Child Marriage

“I feel a sense of panic rise up from within me, as my eyes fill up with unshed tears. Why me? How l wished and prayed this day would never come. l have finally gotten my period and l know that my family will now recognise me as a woman.

A woman, who now has a noose around her neck. I know l shall be forced to marry that lecherous old man, who has been lustily staring at my budding breasts since l was twelve years old. How can l refuse? The money from my lobola will go towards my brother’s education and l will no longer be a burden or curse around my parent’s shoulders but their saviour from poverty.

Time passes so quickly, l never thought that a year ago when l was fifteen that l would be here. The old woman is telling me to push but l have no more strength. I push one more time and there is my blood covered daughter. I am sorry my daughter, l have failed you. I have failed to protect you from this vicious world, that took away my innocence also. I wish l could protect you from the same cycle as me but that choice is not mine to have.”

This is just one of the stories l have encountered and heard of in my community. Child marriages have become the norm in Zimbabwe and people have become so desensitised to this that we no longer blink an eye at such stories. As a young millennial observing this my heart goes out to the young mother and her child but l am ashamed when l secretly feel relieved it is not me in her situation.

I ask myself, did she not have any dreams or goals she wanted to accomplish before she had to be used as a pawn through which her family would lift themselves out of poverty? She had to give birth at home because she could not afford to go to hospital and in the process risking her life to just become another statistic of a high maternal mortality rate in Zimbabwe. I know that she shall continuously give birth until she has a son so as to please her older husbands patriarchal need to prove himself as a man if he has sons and if this does not happen l know he shall beat her brutally just like he did barely a few hours after their daughter’s birth.

The most heart-breaking thing is that as a community our hands are tied; Zimbabwean culture dictates we must not interfere in such matters as they are considered “private marital affairs.” But at what cost, that of a young girl whose future has been robbed and that of her innocent child whose future will likely be the same because that is the norm if society continues to gag and cover such issues?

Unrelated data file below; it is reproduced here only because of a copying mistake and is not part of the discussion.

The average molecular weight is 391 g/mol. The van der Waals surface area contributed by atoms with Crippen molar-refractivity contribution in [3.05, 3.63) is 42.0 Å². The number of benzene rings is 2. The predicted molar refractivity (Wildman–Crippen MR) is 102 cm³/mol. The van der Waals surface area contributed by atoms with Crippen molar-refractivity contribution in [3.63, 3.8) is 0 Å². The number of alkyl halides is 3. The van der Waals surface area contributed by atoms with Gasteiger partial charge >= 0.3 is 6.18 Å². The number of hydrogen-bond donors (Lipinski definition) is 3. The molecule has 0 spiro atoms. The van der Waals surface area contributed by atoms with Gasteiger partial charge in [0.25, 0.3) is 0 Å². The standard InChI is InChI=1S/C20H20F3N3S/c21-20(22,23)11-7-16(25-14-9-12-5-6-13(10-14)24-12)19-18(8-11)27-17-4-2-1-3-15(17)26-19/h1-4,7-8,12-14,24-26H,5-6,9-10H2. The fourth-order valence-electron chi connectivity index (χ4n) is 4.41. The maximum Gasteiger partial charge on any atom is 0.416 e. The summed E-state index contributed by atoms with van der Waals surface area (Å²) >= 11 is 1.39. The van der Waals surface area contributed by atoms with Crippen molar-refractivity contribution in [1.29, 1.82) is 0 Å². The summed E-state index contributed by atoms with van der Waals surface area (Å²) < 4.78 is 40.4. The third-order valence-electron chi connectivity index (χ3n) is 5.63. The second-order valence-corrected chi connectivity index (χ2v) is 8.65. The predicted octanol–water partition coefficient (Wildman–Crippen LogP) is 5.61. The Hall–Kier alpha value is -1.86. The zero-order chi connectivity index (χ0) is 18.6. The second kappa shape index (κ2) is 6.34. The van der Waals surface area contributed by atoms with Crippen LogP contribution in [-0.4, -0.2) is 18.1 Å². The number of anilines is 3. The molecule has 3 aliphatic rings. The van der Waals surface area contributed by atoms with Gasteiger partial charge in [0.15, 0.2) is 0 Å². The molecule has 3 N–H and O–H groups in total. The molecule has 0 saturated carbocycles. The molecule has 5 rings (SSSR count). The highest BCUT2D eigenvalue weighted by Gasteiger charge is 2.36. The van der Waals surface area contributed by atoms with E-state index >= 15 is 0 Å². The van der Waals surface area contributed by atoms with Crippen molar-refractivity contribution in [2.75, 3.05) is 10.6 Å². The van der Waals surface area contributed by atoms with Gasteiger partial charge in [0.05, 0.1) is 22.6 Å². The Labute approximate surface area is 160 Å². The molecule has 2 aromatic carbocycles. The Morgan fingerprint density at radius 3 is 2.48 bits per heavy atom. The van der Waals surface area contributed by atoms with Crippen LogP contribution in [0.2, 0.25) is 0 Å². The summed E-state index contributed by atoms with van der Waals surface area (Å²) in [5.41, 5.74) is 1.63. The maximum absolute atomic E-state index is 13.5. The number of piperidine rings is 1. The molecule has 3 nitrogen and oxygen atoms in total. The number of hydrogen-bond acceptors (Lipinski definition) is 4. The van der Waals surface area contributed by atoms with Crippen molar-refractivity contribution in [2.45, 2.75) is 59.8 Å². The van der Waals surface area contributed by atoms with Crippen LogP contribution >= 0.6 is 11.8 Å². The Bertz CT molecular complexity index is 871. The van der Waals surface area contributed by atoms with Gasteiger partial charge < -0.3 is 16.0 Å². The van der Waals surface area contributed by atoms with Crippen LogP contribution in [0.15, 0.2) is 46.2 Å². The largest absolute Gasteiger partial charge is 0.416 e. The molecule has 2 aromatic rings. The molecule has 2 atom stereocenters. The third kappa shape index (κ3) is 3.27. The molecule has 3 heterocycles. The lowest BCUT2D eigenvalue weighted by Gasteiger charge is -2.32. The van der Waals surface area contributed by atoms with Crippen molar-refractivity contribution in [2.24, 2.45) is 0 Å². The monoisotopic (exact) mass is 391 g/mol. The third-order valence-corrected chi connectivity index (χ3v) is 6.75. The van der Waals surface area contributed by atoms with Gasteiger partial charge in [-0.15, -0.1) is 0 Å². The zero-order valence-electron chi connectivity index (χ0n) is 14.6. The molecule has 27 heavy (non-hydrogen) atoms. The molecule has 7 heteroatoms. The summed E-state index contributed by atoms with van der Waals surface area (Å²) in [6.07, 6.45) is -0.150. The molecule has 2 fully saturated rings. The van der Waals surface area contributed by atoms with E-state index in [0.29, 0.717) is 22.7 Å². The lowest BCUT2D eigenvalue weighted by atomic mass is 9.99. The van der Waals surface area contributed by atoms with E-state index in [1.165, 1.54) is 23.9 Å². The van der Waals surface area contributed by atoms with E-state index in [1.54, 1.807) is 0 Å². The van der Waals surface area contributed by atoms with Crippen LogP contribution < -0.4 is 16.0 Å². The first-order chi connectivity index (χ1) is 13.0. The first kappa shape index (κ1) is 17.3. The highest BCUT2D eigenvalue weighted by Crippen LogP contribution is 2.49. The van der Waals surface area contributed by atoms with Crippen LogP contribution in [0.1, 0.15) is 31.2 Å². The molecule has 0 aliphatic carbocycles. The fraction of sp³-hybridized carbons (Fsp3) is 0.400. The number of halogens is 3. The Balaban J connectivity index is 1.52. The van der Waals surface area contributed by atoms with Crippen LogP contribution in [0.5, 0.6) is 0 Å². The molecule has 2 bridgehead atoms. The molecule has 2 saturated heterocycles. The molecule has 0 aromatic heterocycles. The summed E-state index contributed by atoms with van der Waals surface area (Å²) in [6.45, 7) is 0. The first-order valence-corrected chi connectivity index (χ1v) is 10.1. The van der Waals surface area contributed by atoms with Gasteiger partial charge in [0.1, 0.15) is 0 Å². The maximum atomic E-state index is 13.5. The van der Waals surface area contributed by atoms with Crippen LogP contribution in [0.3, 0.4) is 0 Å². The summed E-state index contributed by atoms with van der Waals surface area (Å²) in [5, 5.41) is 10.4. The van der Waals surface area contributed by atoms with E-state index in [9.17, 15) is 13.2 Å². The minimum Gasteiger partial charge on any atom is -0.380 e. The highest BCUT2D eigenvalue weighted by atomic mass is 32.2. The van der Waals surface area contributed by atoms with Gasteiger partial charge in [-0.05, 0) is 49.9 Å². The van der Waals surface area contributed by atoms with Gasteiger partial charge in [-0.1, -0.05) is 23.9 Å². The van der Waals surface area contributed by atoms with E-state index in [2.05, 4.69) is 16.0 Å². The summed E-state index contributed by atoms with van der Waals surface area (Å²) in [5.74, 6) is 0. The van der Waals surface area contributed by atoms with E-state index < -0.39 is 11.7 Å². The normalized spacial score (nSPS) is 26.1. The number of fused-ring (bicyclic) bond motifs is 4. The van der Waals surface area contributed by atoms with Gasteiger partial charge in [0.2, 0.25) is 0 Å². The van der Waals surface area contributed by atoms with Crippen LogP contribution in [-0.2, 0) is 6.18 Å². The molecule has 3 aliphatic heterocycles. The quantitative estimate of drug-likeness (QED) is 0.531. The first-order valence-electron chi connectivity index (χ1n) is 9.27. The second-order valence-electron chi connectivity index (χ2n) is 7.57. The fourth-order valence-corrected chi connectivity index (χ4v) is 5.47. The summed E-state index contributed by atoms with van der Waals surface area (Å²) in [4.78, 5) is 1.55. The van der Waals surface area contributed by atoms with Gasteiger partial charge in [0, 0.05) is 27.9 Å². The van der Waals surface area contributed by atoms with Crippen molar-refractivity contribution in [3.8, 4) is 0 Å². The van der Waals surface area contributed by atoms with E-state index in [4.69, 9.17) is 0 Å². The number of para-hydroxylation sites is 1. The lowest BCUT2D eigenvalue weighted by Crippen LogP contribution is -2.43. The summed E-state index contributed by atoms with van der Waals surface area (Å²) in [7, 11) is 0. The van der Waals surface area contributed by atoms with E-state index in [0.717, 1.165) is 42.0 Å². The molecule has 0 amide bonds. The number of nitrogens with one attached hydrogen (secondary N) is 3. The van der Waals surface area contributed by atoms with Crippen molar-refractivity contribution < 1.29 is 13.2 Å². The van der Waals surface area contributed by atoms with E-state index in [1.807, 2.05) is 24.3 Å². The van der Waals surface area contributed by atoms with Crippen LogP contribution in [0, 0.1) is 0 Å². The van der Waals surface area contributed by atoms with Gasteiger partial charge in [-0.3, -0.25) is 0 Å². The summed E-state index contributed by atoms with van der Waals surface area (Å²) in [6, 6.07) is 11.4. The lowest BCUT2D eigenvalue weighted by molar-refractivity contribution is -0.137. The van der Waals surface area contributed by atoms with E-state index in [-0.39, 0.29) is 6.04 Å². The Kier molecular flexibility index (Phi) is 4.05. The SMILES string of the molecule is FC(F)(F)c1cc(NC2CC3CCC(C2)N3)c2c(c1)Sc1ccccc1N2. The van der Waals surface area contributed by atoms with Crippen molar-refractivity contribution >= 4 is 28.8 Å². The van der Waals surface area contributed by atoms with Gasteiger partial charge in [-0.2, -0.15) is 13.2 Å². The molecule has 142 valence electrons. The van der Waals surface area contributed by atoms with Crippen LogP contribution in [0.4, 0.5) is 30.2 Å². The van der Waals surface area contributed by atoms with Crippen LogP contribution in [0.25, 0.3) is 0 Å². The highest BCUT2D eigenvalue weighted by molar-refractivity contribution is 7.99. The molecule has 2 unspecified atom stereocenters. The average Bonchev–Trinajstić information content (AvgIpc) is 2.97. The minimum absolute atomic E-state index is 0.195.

We should be ashamed! I know l am.

Source: Anonymous( did not want identity revealed)


A baby in a crate

A baby in a crate is a curious thing.

Every Monday,Wednesday and Friday, on my way to school, on a street stewn with litter, l always come across a baby in a red,plastic crate a little way away from her blind mother who begs in the street.

It is a heartbreaking sight, but what has always struck me is the joy that radiates from her little face.She is a bright spot in her mothers otherwise dark world and distressing situation.

l believe she keeps her mother going and maybe when the mother feels like she is unworthy in this world she only has to listen for her baby’s muted giggles on a crowded,urine scented street pavement.

The baby is a support system and sounding board for her mother.As a young person still navigating life l have come to realise that having people who l can come to whenever and who support and guide me through life is a necessity with which l cannot do without.

…and when l feel unworthy and want to give up l only have to listen for their muted echoes of support and prayer.

…and when l feel euphoric and happy about the woman l am evolving into, their chants of celebration are a chorus to a song l can play on loop.

We all have our own versions of a crowded pavement, strewn with litter,some cleaner than others but l hope we can all find and have our own version of a giggling baby in a crate keeping us going.

Thank you mama,daddy,Tanya,Joyce,the friends who have become family and the cheerleaders who always pass my pavement for being my baby in a crate.

…and God for choosing me and finding me worthy of being a giggling baby in a crate for so many others.


I have come to the conclusion that l can never settle for mediocrity.

l am sure the next question would be, why would anyone want to be mediocre in the first place?

Here are some answers l had come up:

  • to appear humble
  • the excitement notoriety would fade after a while
  • but the most telling to me was mediocrity is a comfort and safe zone for many of us.

That is until l got a cold blast of reality… when l came across a group of people who will never settle for mediocrity but whose passion,creativity and uniqueness allowed them to rise on a pedestal at which they cannot help but be noticed.

What l observed is that when you fully embrace yourself and let go of self consciousness and unworthiness, that is a yoke on many of our necks, and choose to not adhere to the status quo; you shine and people gravitate towards the light that is within you.

This was particularly evident to me when l attended an event recently and came across three similar,yet, so distinctly,unique women.